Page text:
IBM Watson Logo from IBM
Well, Watson beat (NPR) human its human competitors on Jeopardy, but I think the challenge Ken Jennings gave to IBM today sums up the one-trick pony aspect of Watson: Let put it on Dancing with the Stars to see what it can really do.
Watson could not see nor hear, and it could not write, let alone dance. Watson was trained, in this instance, precisely for winning at Jeopardy, like Deep Blue was built to win at chess. Deep Blue could not play Jeopardy, and although Watson could probably name chess moves and players, but it cannot play chess.
Watson is an interesting advance, but it is not a universal one. Some of Watson’s wrong answers were indeed very poor choices. Like the researchers working on Darpa’s Urban Challenge (and its previous desert version), little tweaks are made to algorithms and sensors to optimize the device for the terrain or knowledge required to meet the challenge. It is a very different approach than human learning. Mostly, these machines have very limited ability to learn independently, and when they do learn, the domain is very constrained. Watson could have improved its performance and be even more impressive, but even more impressive at Jeopardy and not much else.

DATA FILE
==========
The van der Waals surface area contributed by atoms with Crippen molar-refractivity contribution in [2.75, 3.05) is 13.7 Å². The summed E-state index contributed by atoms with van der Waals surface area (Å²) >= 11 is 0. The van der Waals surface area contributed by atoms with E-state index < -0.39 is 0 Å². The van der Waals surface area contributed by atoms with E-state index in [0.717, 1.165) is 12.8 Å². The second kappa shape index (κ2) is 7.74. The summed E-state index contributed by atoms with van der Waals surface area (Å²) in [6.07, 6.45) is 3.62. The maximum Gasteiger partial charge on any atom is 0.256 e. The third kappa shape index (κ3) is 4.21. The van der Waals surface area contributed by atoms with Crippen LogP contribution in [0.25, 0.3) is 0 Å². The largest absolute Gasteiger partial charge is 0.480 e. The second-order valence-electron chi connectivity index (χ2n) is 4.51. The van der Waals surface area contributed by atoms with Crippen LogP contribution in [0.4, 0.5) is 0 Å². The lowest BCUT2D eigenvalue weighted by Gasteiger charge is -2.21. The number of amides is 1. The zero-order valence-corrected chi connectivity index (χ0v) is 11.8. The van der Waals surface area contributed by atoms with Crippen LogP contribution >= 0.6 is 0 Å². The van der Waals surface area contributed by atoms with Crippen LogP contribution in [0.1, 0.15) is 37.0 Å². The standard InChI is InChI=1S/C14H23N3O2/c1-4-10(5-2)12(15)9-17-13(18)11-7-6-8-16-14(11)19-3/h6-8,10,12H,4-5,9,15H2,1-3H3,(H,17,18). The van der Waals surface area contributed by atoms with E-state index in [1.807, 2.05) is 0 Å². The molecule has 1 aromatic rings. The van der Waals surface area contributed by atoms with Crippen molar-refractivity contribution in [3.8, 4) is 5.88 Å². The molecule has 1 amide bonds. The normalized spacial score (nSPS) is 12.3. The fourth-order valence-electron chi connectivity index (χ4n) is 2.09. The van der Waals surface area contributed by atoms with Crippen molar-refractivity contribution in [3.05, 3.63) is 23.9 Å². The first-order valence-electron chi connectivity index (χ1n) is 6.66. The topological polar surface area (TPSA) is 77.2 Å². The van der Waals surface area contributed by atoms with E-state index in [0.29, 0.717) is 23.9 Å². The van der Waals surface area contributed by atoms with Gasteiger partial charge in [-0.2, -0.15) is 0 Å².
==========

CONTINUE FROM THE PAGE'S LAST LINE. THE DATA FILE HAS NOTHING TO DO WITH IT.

Watson may well become the grandfather of a great answer machine in the sky, providing facts and figures faster than Google, but it still won’t be able to tell me the best source of knowledge about something or help me figure out what I really want to ask it. Those skills are entirely different from Watson’s current algorithms, as are voice understanding and penmanship.